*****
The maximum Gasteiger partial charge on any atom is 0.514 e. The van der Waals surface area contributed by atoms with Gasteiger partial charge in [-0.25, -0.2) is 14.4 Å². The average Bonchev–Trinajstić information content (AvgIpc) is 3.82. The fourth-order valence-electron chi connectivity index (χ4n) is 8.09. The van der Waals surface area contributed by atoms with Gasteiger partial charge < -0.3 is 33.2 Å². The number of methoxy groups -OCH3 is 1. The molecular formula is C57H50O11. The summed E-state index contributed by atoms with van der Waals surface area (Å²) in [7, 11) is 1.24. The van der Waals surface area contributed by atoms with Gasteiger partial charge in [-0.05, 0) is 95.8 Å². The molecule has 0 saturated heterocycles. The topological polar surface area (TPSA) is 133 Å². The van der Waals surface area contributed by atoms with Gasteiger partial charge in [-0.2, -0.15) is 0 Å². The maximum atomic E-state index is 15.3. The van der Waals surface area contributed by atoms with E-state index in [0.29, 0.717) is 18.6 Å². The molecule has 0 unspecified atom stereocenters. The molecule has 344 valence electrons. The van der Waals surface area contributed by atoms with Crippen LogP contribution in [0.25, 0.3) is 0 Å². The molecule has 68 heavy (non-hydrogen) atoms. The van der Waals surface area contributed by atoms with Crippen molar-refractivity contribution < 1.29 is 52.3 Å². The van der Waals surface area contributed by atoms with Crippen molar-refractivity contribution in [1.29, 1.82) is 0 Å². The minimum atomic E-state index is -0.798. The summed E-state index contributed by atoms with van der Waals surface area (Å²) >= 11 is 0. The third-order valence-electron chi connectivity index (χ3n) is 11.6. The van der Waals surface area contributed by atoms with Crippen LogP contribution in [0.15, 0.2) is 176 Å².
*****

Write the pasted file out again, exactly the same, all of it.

The maximum Gasteiger partial charge on any atom is 0.514 e. The van der Waals surface area contributed by atoms with Gasteiger partial charge in [-0.25, -0.2) is 14.4 Å². The average Bonchev–Trinajstić information content (AvgIpc) is 3.82. The fourth-order valence-electron chi connectivity index (χ4n) is 8.09. The van der Waals surface area contributed by atoms with Gasteiger partial charge < -0.3 is 33.2 Å². The number of methoxy groups -OCH3 is 1. The molecular formula is C57H50O11. The summed E-state index contributed by atoms with van der Waals surface area (Å²) in [7, 11) is 1.24. The van der Waals surface area contributed by atoms with Gasteiger partial charge in [-0.05, 0) is 95.8 Å². The molecule has 0 saturated heterocycles. The topological polar surface area (TPSA) is 133 Å². The van der Waals surface area contributed by atoms with Gasteiger partial charge in [-0.2, -0.15) is 0 Å². The maximum atomic E-state index is 15.3. The van der Waals surface area contributed by atoms with E-state index in [0.29, 0.717) is 18.6 Å². The molecule has 0 unspecified atom stereocenters. The molecule has 344 valence electrons. The van der Waals surface area contributed by atoms with Crippen LogP contribution in [0.25, 0.3) is 0 Å². The molecule has 68 heavy (non-hydrogen) atoms. The van der Waals surface area contributed by atoms with Crippen molar-refractivity contribution < 1.29 is 52.3 Å². The van der Waals surface area contributed by atoms with Crippen molar-refractivity contribution in [1.29, 1.82) is 0 Å². The minimum atomic E-state index is -0.798. The summed E-state index contributed by atoms with van der Waals surface area (Å²) >= 11 is 0. The third-order valence-electron chi connectivity index (χ3n) is 11.6. The van der Waals surface area contributed by atoms with Crippen LogP contribution in [0.15, 0.2) is 176 Å².